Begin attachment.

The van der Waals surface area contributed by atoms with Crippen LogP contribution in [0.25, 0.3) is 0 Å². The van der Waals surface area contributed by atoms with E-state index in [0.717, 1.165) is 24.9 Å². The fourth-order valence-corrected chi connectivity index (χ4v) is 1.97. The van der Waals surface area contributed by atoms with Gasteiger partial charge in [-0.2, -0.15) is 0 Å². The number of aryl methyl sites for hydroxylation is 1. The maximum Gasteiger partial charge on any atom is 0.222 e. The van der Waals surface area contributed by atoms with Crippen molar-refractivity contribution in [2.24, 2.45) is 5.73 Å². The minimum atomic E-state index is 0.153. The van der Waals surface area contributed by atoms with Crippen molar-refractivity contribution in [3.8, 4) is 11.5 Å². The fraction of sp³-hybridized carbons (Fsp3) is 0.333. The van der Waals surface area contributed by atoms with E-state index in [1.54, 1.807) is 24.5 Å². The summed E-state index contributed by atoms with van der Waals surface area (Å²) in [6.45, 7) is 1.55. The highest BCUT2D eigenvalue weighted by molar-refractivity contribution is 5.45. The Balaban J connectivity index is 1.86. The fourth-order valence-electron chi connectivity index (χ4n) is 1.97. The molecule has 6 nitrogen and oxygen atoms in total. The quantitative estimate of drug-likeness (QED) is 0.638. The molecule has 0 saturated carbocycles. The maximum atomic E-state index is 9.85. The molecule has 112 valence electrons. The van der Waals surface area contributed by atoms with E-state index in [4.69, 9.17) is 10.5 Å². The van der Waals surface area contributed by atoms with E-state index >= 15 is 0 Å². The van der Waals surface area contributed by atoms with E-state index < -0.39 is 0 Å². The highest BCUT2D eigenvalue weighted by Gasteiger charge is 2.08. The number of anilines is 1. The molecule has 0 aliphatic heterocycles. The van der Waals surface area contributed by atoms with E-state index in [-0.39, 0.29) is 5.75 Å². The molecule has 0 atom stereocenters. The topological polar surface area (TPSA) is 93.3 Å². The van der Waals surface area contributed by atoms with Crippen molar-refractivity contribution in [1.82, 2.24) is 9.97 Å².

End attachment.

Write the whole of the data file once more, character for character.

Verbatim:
The van der Waals surface area contributed by atoms with Crippen LogP contribution in [0.25, 0.3) is 0 Å². The van der Waals surface area contributed by atoms with E-state index in [0.717, 1.165) is 24.9 Å². The fourth-order valence-corrected chi connectivity index (χ4v) is 1.97. The van der Waals surface area contributed by atoms with Gasteiger partial charge in [-0.2, -0.15) is 0 Å². The number of aryl methyl sites for hydroxylation is 1. The maximum Gasteiger partial charge on any atom is 0.222 e. The van der Waals surface area contributed by atoms with Crippen molar-refractivity contribution in [2.24, 2.45) is 5.73 Å². The minimum atomic E-state index is 0.153. The van der Waals surface area contributed by atoms with Crippen molar-refractivity contribution in [3.8, 4) is 11.5 Å². The fraction of sp³-hybridized carbons (Fsp3) is 0.333. The van der Waals surface area contributed by atoms with E-state index in [1.54, 1.807) is 24.5 Å². The summed E-state index contributed by atoms with van der Waals surface area (Å²) in [6.45, 7) is 1.55. The highest BCUT2D eigenvalue weighted by molar-refractivity contribution is 5.45. The Balaban J connectivity index is 1.86. The fourth-order valence-electron chi connectivity index (χ4n) is 1.97. The molecule has 6 nitrogen and oxygen atoms in total. The quantitative estimate of drug-likeness (QED) is 0.638. The molecule has 0 saturated carbocycles. The maximum atomic E-state index is 9.85. The molecule has 112 valence electrons. The van der Waals surface area contributed by atoms with E-state index in [4.69, 9.17) is 10.5 Å². The van der Waals surface area contributed by atoms with E-state index >= 15 is 0 Å². The van der Waals surface area contributed by atoms with E-state index < -0.39 is 0 Å². The highest BCUT2D eigenvalue weighted by Gasteiger charge is 2.08. The number of anilines is 1. The molecule has 0 aliphatic heterocycles. The van der Waals surface area contributed by atoms with E-state index in [-0.39, 0.29) is 5.75 Å². The molecule has 0 atom stereocenters. The topological polar surface area (TPSA) is 93.3 Å². The van der Waals surface area contributed by atoms with Crippen molar-refractivity contribution in [1.82, 2.24) is 9.97 Å².